Q8 Travel Tech Overview with Jem Schofield of theC47

Q8 Travel Tech Overview with Jem Schofield of theC47

I have a long history with Fiilex fixtures. I use their P360s all of the time. For kicker lights, for specials, and all kinds of situations where I need smaller, color-tunable light sources. But the Q-series is a little bit different, and I also have a history with those. In fact we used the Q1000 on my cinematic video lighting course with lynda.com, and the Q8 Travel is really part of that family. And what we have with the Q8 Travel is something that is, to me, a big jump in terms of what we’re getting in the Q-series. The light output is tremendous: a 340 watt drawwhich means we’re getting a lot of punch out of this unit.

So of course we have the light fixture, which we’ll be talking about in more detail in a moment, as well as its kit. Fiilex offers a lot of kit options. The particular kit I have here is the H181 single Q8 Travel kit. The kit comes with proper barn doors, which I always appreciate, and Fiilex does those correctly. It also comes with two magnetic rings, which can be used to hold gels and filters. The brackets on the fixture leave room for using both the gel holder and barn doors simultaneously. Also there’s the power supply, which comes with a super clamp so you can attach it to your light stand. So, it’s well thought out, and the cabling is long enough for your standard setups.

Additionally we have the case itself, which is super durable, and has both wheels and an extending handle so it’s easy to roll around. And the complete kit comes in at just under 50 lbs, so you can check it if you are traveling by air, which is essential. Now we’re going to talk a little bit more about the light fixture itself, and some of the things that I think will make it attractive to people in all-around production.

So what makes this thing special? Well, it’s a Fresnel-based unit with an 8 inch lens, hence the Q8 name—custom-designed by Fiilex, as is everything Fiilex makes. So they don’t get parts off-the-shelf, and I know this because I’ve been using their lights for a long time. The Q8 Travel has a 340 watt power draw, so it is a beast, by which I mean this fixture is bright. And it uses Dense Matrix LED technology. Fiilex designs and manufactures these arrays themselves, and they are packing these LEDs really tightly, so the light that’s coming out of a Dense Matrix reads as a very compact, almost point-source. Combined with the fresnel lens, what we’re getting is a beautiful, well-defined fall-off at the edge of the beam.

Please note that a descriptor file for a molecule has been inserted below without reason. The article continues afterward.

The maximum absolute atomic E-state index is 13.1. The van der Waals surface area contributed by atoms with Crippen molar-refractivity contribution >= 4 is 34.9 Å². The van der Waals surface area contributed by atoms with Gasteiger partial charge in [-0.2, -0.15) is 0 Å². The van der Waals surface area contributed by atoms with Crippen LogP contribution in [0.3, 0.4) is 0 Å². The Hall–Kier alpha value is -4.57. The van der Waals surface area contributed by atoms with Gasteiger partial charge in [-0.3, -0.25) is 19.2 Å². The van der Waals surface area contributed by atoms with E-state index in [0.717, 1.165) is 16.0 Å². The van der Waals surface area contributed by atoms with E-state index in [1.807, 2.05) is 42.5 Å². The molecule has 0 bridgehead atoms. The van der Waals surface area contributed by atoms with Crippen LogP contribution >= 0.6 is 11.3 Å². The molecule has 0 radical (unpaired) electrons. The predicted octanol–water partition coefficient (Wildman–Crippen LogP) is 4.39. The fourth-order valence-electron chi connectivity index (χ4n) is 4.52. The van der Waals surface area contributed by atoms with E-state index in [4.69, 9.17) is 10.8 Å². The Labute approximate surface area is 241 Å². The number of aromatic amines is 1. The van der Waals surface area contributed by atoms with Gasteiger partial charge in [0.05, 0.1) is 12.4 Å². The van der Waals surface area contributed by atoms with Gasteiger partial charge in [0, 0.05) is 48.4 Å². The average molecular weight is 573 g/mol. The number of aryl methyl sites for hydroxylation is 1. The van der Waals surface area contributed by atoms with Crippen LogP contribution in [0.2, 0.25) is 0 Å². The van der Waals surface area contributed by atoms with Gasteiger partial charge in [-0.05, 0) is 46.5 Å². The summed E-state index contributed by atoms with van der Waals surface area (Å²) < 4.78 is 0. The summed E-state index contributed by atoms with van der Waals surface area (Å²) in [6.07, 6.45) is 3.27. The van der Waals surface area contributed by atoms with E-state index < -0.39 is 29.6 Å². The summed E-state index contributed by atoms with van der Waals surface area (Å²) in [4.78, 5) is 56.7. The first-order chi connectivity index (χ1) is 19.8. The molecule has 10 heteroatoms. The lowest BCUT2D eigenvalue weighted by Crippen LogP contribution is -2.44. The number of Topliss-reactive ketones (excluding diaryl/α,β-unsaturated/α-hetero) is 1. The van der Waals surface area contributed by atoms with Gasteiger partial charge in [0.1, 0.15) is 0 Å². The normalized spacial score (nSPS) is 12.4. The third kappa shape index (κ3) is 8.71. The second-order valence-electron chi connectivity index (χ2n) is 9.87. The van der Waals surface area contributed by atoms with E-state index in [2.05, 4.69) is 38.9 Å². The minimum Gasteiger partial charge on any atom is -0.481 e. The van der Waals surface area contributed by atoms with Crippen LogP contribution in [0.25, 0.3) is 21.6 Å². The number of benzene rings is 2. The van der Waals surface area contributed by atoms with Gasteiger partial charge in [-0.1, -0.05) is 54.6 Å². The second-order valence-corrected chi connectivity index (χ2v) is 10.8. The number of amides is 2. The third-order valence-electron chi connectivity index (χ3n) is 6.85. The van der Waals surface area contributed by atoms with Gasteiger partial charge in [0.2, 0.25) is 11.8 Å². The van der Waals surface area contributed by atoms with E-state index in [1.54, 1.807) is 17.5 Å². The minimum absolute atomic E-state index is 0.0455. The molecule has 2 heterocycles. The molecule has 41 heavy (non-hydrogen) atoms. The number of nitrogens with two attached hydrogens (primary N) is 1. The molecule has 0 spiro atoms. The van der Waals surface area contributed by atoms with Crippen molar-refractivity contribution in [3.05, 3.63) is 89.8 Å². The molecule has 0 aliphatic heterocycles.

This also is a huge jump in terms of spot to flood range. It’s goes all the way from 12 to 60°, which is incredible, and even though this thing is built like a tank, it’s relatively compact, so to be able to go from that 12 to 60° is fantastic.

And then there are the controls for the light. The tunable color temperature ranges from 2800 all the way up to 6500 Kelvin, with an average of 97 CRI across those settings. And while this is not a scientific overview of the fixture, from what I’m seeing it is extremely accurate in terms of color. For hue, we can do a plus/minus 0.25 on the green and magenta shift, which is great for matching other fixtures, or the environment. This will really save you from post-production headaches where subtle color mismatches can be a real hassle to correct.

The Q8 Travel also has fantastic dimming. I can turn it all the way down to 0.1% intensity, so this really is a dim-to-0 LED unit. And all of these settings can be controlled via DMX512 through either XLR or RJ45 DMX ports. Lastly, there’s the mini-USB port, which is used for both firmware updates and powering wireless DMX antennas.

Another thing that I really like about the Fiilex lights, is that you can actually adjust settings while the fixtures are receiving power but switched off, so that as soon as you hit the on button, the light will be whatever preset color and intensity you selected. This remains true for the Q8 Travel.

So to best illustrate the quality of the Q8’s Fresnel performance, I’m going to compare it with a different LED Fresnel. This comparison is not about intensity or color. I’ve actually dimmed down the Q8 Travel a bit to bring it closer to the comparison fixture, which is lower wattage. This is really about looking at what sort of light distribution these LED Fresnels are putting out when focused down to full spot.

Notice the tightness of the the Q8 Travel’s beam. It’s just amazing how well-defined that is. It still feathers off nicely at the edges, but there’s a relatively short distance from the bright, evenly lit center to almost zero exposure. That level of control is not something I’ve seen before in an LED Fresnel. On the comparison fixture you can see that brighter center, but it tapers off over a pretty large area, creating a lot of variable exposure within that beam.

So there you have it. That is the preview of the Q8 Travel from Fiilex. I’m definitely looking forward to taking this light out and using it on productions. I’m also excited about the evolution that we’re seeing with LED lighting right now, and the fact that we have, in a relatively compact unit here, the ability to set all of these different color temperatures, to have a plus / minus green shift that can actually compensate tonal variability with ambient light and other fixtures. And also the really tight 12° spot all the way to that 60° flood makes me feel pretty good about this LED Fresnel.

Learn more at the Q8 Travel web page.

Jem Schofield’s home page for theC47.

2018-05-14T18:11:58+00:00 April 2nd, 2018|Product Review, Tech|